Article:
REQUIREMENTS
This workshop is intended for advanced writers only, though previous publication is not a prerequisite. Applicants MUST submit 10 pages of a work in progress.

BIOGRAPHY
Timothy Seldes has spent most of his professional life in book publishing; beginning with 17 years at Doubleday where he was the Managing Editor of the Trade Department. He also worked at Harcourt Brace, the New American Library and Macmillan. Outside of book publishing, he was Assistant Publisher of The New York Post and the Public Information Officer of The Welfare Island Development Corp. He was Chairman of the Board of Poets & Writers for many years. Since 1972, he has been the President of Russell & Volkening, Inc., a literary agent which represents such authors as Annie Dillard, Marian Wright Edelman, Nadine Gordimer, Jim Lehrer, George Plimpton, Howell Raines, Dan Schorr, Ntozake Shange, Anne Tyler and Eudora Welty.

He is married to the author Susan R. Shreve (who was with the Seminar in 1999 for the American Novel, as a moderator and workshop leader) and divides his time between Washington, D.C. and New York City.

Biography:
Susan Shreve was the founder of the Master of Fine Arts Program in Creative Writing at George Mason University and served as its director for three years. She has been a Professor of English Literature at George Mason for twenty-two years.She has been a Visiting Professor of Creative Writing at Princeton, Columbia, Bennington and George Washington University, as well as a Bread Loaf Writing Fellow and Staff. In addition to her works of fiction, Susan has written twenty-three books for children published by Alfred A. Knopf, Inc. and William Morrow, among others. From 1985-1995 she wrote and delivered short documentary essays for the MacNeil Lehrer News Hour. Her novel "Daughters of the New World" was seen as a four part mini-series produced by Warner Brothers in the Fall of 1998. "A Country of Strangers" has been optioned for film and "The Visiting Physician" is in development as a new series for NBC.

Bibliography
  • A Fortunate Madness, Houghton Mifflin, 1974
  • A Woman Like That, Atheneum, 1977
  • Children of Power, Macmillan, 1979
  • Miracle Play, William Morrow and Co., 1981
  • Dreaming of Heroes, William Morrow and Co., 1984
  • Queen of Hearts, Simon and Schuster, 1987
  • A Country of Strangers, Simon and Schuster, 1989
  • Daughters of the New World, Doubleday, 1992
  • The Train Home, Doubleday, 1993
  • Editor with Marita Golden of an anthology of essays and stories, Skin Deep: Women and Race, Doubleday, 1995
  • The Visiting Physician, Doubleday, 1996
  • Editor with Porter Shreve of an anthology of original essays on justice, Outside the Law: Narratives on Justice, Beacon Press, 1997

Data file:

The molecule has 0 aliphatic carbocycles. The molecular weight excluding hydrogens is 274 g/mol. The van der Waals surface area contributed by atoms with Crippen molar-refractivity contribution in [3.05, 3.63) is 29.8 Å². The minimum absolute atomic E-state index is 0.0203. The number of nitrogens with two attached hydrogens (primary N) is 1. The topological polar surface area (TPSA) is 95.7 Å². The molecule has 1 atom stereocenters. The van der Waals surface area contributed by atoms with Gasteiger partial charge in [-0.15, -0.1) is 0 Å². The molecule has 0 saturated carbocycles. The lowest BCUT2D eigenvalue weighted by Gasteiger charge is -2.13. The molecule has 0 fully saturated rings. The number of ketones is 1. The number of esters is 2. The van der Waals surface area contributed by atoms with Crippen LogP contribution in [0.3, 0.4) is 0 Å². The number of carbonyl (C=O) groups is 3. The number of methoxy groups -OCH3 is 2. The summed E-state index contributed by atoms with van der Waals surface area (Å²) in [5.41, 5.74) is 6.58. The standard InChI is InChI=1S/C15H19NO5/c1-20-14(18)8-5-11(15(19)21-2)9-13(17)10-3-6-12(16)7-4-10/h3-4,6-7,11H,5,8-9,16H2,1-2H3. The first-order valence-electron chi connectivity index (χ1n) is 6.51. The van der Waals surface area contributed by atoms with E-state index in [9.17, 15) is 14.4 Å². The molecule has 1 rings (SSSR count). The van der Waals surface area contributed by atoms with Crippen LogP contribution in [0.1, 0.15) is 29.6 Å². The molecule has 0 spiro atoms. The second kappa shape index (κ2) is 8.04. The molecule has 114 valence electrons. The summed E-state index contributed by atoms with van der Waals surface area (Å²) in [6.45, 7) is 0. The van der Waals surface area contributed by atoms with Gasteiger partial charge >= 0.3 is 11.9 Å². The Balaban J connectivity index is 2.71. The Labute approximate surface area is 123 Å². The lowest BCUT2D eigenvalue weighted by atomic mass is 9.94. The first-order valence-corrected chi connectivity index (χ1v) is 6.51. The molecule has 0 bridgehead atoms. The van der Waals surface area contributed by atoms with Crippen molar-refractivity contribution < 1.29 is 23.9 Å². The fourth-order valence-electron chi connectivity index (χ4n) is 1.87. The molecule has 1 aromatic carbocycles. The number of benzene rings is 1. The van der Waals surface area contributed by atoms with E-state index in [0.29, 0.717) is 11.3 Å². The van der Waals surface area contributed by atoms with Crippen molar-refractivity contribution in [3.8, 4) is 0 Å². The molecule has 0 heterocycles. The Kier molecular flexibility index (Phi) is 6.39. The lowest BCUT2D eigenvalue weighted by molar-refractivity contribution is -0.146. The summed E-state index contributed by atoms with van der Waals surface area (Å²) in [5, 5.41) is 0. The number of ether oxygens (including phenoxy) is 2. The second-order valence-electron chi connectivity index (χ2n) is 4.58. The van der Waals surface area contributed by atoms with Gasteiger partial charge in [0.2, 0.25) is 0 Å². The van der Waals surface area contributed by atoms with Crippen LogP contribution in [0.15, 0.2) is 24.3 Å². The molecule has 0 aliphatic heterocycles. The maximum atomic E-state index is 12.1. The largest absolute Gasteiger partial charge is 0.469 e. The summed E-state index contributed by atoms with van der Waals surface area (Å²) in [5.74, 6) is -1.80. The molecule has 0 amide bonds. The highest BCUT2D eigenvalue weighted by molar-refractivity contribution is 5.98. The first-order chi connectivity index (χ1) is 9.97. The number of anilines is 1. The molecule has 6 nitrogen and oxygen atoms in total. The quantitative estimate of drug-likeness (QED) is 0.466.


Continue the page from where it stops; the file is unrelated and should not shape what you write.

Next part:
• The first of a series of books, including How We Want to Live: Narratives on Progress, 1998.

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Humor in Fiction
   with Blanche McCrary Boyd
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Billy Collins
Blanche McCrary Boyd
WORKSHOP
"Irony is the ability to look at yourself clearly and still get the joke."                    ---Blanche McCrary Boyd

In this workshop we will try to figure out what is funny and what is not, and why being funny is so serious. Emphasis will be on exercises intended to develop comic timing and narrative voice.

SCHEDULE
Monday, Tuesday, Wednesday, Thursday
(January 10-13, 2005)

LOCATION
Ocean Key Resort, 0 Duval Street

COST
Cost is $450 (with Seminar, $775 if paid in full by September 1, 2004; otherwise $850)

REQUIREMENTS
Manuscripts (10 page maximum) welcome, but not required.

BIOGRAPHY
Blanche McCrary Boyd, the Roman and Tatiana Weller Professor of English and Writer-in-Residence at Connecticut College, may hold an endowed chair, but as a mother of twins, she is not sitting down as much as she would like. She does, however, have a few laurels to rest upon. Her academic credentials behind her (a B.A in English from Pomona, an M.A. in English from Stanford in 1971) and her teaching career well-established, she concentrates on writing, between teaching and the twins.

A native of South Carolina, the source of her "redneck" roots, Boyd has taught at Connecticut College since 1982. She is a member of P.E.N., the Authors Guild, the Writers Guild of America and of Phi Beta Kappa. She has written four novels, Nerves, Mourning the Death of Magic, The Revolution of Little Girls and Terminal Velocity, as well as a collection of essays titled The Redneck Way of Knowledge. She also has a large body of published articles, short fiction and screenplays to her credit. Among her more recently published articles are essays on Susan Smith in The Village Voice (July, 1995) and the Oxford-American (May, 1996), and two essays in Ms. magazine (September/October, 1995 and August/September, 2000). The latest article, Ms.'s cover story, examines some of the reasons why feminists and the general public have conflicted feelings about Hillary Clinton’s run for the New York Senate.
Among the awards Boyd has won are a Guggenheim Fellowship in 1993-1994, a National Endowment for the Arts Fiction Fellowship in 1988, a Creative Writing Fellowship from the South Carolina Arts Commission in 1982-1983 and a Wallace Stegner Fellowship in Creative Writing from Stanford University in 1967-1968. She was nominated for the Southern Book Award in 1991 and for the Lambda Award for Lesbian Fiction in 1997. Earlier isn 1991, she won the Lambda Award for Lesbian Fiction.

Boyd currently teaches three creative writing courses: "Writing the Short Story," "Narrative Non-Fiction" and the "Seminar in Fiction."